10 December 2022

Church to get worse before recovering, Synod told

Bishop warns Synod Church’s immediate future “is not bright”

By Stephen Cauchi

7 September 2017

The Anglican Church has accepted a blueprint for its future, with the its lead author predicting that the Church would decline further before it recovered.

Bishop Andrew Curnow of Bendigo, who chaired the Viability and Structures Steering Group, told the General Synod that the Church’s immediate future was not bright.

Some parishes in the Church were “travelling well”, Bishop Curnow said.

But overall, “when you look at the overall position of our Church in Australia, we haven’t reached the bottom of the J-Curve and I would put it to you we’ve got a fair way to go”.

Many churches, particularly in rural areas, were struggling or closing, he said.

Bishop Curnow said that the blueprint – the Viability and Structures Steering Group Report – was not as specific as the Steering Group had wanted.

He listed five recommendations that the Group had wanted to include in the Report, but did not because they got “cold feet”.

“These recommendations are there to give you a taste of the sorts of specific things we really started to deal with, but at the last minute, perhaps, we got cold feet and began to feel it’s too big, it’s too hard, and it just won’t get through General Synod.

“But it’s important to state them.”

The Report, as passed by Synod, has numerous recommendations.

They include:  

*a requirement that each diocese develop a Mission Action Plan, including timelines and resource requirements;

*recognition that all growth will come through faithful action trusting in God’s enlivening work;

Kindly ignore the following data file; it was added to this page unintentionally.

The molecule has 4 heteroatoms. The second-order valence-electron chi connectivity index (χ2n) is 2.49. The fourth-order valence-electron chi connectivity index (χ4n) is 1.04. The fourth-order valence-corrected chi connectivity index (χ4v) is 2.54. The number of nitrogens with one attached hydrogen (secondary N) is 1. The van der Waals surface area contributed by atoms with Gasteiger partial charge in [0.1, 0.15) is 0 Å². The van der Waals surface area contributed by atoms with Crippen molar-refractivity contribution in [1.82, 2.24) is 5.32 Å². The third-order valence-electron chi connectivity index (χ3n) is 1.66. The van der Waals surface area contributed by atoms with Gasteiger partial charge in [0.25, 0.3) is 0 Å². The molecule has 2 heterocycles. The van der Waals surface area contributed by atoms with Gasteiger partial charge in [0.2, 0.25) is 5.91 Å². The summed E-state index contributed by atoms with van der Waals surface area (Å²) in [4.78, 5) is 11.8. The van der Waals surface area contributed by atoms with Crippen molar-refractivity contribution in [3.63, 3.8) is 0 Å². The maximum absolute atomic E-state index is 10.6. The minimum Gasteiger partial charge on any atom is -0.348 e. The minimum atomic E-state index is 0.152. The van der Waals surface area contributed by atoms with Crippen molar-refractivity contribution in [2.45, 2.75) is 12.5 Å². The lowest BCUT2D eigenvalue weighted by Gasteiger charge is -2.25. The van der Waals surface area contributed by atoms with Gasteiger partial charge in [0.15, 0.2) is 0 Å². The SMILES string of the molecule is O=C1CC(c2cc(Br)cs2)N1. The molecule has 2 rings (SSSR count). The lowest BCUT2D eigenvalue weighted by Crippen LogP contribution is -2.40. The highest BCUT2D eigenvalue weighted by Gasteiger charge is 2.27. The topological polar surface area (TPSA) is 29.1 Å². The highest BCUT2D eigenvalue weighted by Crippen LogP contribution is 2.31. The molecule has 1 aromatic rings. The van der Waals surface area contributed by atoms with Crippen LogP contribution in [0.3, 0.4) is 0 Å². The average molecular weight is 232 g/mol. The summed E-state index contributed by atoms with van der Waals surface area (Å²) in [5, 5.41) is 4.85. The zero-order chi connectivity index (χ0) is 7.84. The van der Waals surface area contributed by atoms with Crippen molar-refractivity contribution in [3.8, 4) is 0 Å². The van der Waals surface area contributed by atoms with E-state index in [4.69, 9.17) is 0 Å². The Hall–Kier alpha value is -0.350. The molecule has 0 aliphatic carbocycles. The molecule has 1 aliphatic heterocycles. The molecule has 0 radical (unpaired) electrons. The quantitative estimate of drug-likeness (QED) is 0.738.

*a request that each diocese construct a holistic ministry and mission plan for young people.

The five recommendations that weren’t included were:

1.That a rural institute of ministry be established;

2.That the Diocese of the Northern Territory be transferred to the Province of South Australia;

3.That the Province of NSW urgently address the number of dioceses in the Province that are not viable;

4.That the dioceses of Brisbane, Sydney and Melbourne give greater episcopal autonomy to their regions, similar to that of English dioceses;

5.That a working group be established to draft a new Australian Church constitution.

Bishop Curnow said the Church faced testing times ahead.

He said that many in Church had “a hope and expectation that the good old days will come back… that we only have to work harder, or convert more people, or start more churches, or be more intentional about our theological education.”

But God may have other ideas, he said. God may intend “that we might need to be in exile for some time before we really know who we are… as the people of God”.

The future of the Church could get “far worse”, he said. To deal with such a future, the Church must “travel by faith and not by sight”.

The Church was “travelling with the hope that God will reveal the way forward. And that might have nothing to do with how hard we work, or organise, or regulate, or pass legislation – it might be in the hands, literally, of God.”

The Church may be a “long way off”, he said, “before we have new breath and new life and a new sense of where God is leading us.”

Bishop Curnow reminded the Synod that the 2016 Census showed that the percentage of Australians identifying as Anglicans had declined to 13 per cent nationally – from 17 per cent in 2011 – with a high of 18 per cent in Tasmania and 9 per cent in Victoria.

Kalgoorlie priest Revd Dr Elizabeth Smith, speaking during the debate, said many Anglican churches over the next 20 years were going to die and the Church was not prepared.

The Church should appoint a team that could help Bishops and other senior leaders  “train to close what must be close”.

“Would there be the possibility that nationally we could provide people with expertise in the emotional, spiritual, social, economic, financial and theological issues around dying?

 “Because the better we manage the dying, the less futile effort we spend resisting the dying, and the more attention that we will be able to pay to resurrection when it stirs – because stir it will. The spirit is out there.”

Share this story to your social media

Share on facebook
Share on twitter

Find us on Social Media

Recent News

do you have A story?

Leave a Reply

Subscribe now to receive our newsletter and stay up to date with The Melbourne Anglican

All rights reserved TMA 2021

Stay up to date with
The Melbourne Anglican through our weekly newsletters.